Mindset is key to senior mental health. A brevity mindset sees life as closed, with limited possibilities. It erodes happiness and motivation. Longevity mindset, on the other hand, rejects the idea that seniors are a burden with nothing to contribute. It looks ahead, searching for new ways to grow and give back.
Mindset & mental health
Life is not static. It is dynamic. In order to stay fit, people need to wake up every day thinking about how they are going to move forward with their children, their family, their friends, their community, and their career. When they stop evolving, they start moving backwards. Instead of growing, they decline.
The mindset we carry with us has an enormous effect on our well-being. Bad beliefs and thought patterns can lead to depression, disability, and even a shorter lifespan. Senior mental health is especially challenging because the things that drove them forward earlier in life, such as their job, have fallen away.
Building a positive outlook
Mental health is a process, not an achievement. Like any other part of the body, we have to work at it each day to stay fit. This might sound difficult, but it is easy with the right frame of mind.
Every morning, when Tarek El Nabli looks at himself in the mirror, he is not afraid to say, “I am God’s gift to Earth.” It is not ego, but the simple fact that he does good for people. For decades, psychologists have talked about positive mental attitudes. But Tarek’s mindset goes beyond this. It comes from being personally fulfilled for having lent a hand to someone. Every day, he is inspired to touch at least one person and tell them how valuable they are. When you make someone feel good about themselves, that energy comes right back to you.
Senior mental health hinges on this outlook. Everyone is blessed with talent and opportunity. We are put on Earth to seek, to work, to provide, to help, and encourage other people. When seniors are involved in what they are doing, when they have a mission, only then will they wake up eager, inspired, and encouraged.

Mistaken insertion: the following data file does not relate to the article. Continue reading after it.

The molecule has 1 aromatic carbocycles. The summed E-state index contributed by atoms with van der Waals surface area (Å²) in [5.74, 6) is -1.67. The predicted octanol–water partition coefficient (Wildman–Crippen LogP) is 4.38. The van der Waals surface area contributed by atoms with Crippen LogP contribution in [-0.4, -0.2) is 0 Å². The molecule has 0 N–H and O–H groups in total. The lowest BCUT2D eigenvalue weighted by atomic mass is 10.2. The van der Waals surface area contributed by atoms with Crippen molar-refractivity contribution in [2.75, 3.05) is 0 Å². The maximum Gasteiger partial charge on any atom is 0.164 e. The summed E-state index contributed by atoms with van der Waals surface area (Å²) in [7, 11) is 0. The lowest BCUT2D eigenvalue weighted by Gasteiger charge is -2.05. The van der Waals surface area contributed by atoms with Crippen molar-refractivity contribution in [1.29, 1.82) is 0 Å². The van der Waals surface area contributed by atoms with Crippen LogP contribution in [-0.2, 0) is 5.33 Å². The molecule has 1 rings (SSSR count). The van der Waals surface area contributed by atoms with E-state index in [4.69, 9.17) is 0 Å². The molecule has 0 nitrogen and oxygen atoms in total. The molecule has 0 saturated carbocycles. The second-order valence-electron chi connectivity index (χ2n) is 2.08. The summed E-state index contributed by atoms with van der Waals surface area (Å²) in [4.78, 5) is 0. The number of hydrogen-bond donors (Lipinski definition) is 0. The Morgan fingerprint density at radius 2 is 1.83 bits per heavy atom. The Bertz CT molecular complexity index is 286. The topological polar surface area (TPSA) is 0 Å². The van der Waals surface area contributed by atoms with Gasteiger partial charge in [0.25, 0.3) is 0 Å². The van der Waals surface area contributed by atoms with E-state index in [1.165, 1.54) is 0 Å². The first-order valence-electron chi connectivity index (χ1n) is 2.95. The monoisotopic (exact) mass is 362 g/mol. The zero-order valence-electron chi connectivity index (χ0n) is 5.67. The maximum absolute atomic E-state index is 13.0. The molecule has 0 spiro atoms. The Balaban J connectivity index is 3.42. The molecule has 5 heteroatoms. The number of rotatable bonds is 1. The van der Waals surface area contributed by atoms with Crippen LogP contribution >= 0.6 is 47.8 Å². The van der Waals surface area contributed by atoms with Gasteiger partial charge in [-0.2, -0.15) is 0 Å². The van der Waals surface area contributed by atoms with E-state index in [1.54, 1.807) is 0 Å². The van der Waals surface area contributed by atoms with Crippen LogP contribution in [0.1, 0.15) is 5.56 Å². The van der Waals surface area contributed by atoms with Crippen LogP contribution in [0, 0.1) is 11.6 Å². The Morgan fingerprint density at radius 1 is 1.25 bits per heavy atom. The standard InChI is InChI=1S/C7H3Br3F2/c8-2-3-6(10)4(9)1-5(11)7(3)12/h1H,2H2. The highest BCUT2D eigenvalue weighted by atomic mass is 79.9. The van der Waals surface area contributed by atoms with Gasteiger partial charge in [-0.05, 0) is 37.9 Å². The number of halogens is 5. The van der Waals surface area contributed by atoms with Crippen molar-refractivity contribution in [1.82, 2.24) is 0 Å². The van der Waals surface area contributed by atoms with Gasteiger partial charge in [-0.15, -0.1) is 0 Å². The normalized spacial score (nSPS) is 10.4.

The two biggest challenges to senior mental health
Two things happen as people get older. First, seniors tend to experience greater loneliness because they are not involved in their community. They have a lot of time on their hands and without a hobby or work, something they are passionate about, time becomes a killer. Every day is just another day. There is a saying: if you want something done, give it to someone who is busy. When people have nothing to fill their time, their mental health suffers. But when they have responsibilities, when they are active and occupied, they see better results.
Of course, this applies to all individuals, not just seniors. However, it affects seniors more because physically, they are not able to do as much as they were. On account of this, it is not unusual to find them discouraged and sitting home all day. Nothing could be worse for their mental health. Family and friends should reach out and help them find new ways to stay busy, whether it is at church, their local hospital, or meals on wheels. We cannot force them to do anything, but we should encourage them to do everything.
Second, as seniors age, they do not get as much human contact. In the past, they probably received hugs, kisses, and high fives every day, but for whatever reason, over the years, they usually receive fewer.
Touch is very powerful. It builds trust, connection, and happiness. Regular touch even makes people more cooperative and engaged. If you know a senior who is sinking into despair, the best thing you can do is bring a child to visit them. Their hugs and kisses are the best medicine in the world.
How parentis promotes senior mental health
Parentis Health works with seniors across Southern California, finding new ways for them to stay active. Our home caregivers help them keep up with their favorite hobbies and at Verona Court, we are always busy creating new games for them to enjoy.
But to help seniors participate in the community, the Parentis Foundation decided to partner with the AARP’s Experience Corps Program. This is an education initiative that pairs senior volunteers with struggling students in order to help kids learn to read. A child who fails basic literacy is unlikely to graduate from high school and will probably go on to experience loneliness, hunger, and homelessness later in life.
The response the program has received is nothing short of ecstatic. When the children meet their tutors, they do not walk over to them; they run. Seeing the difference they have made has given our volunteers a new purpose. Because of their help, their students cannot wait to raise their hands and speak up in class. They are happy, inspired, and empowered and our seniors feel like productive members of society again.
The longevity mindset
Staying active requires many things: eating right, sleeping well, and regular exercise. But it also requires motivation. In order to promote senior mental health, our loved ones need to know they are still an important part of the world. This is the foundation of the longevity mindset and a long, healthy life.
Tarek El Nabli is the founder and CEO of Parentis Health. Through his work, he has expanded access to quality senior care to thousands of older adults in Southern California. His hybrid approach to health focuses on improving patient outcomes through education, wellness, and continuity of care.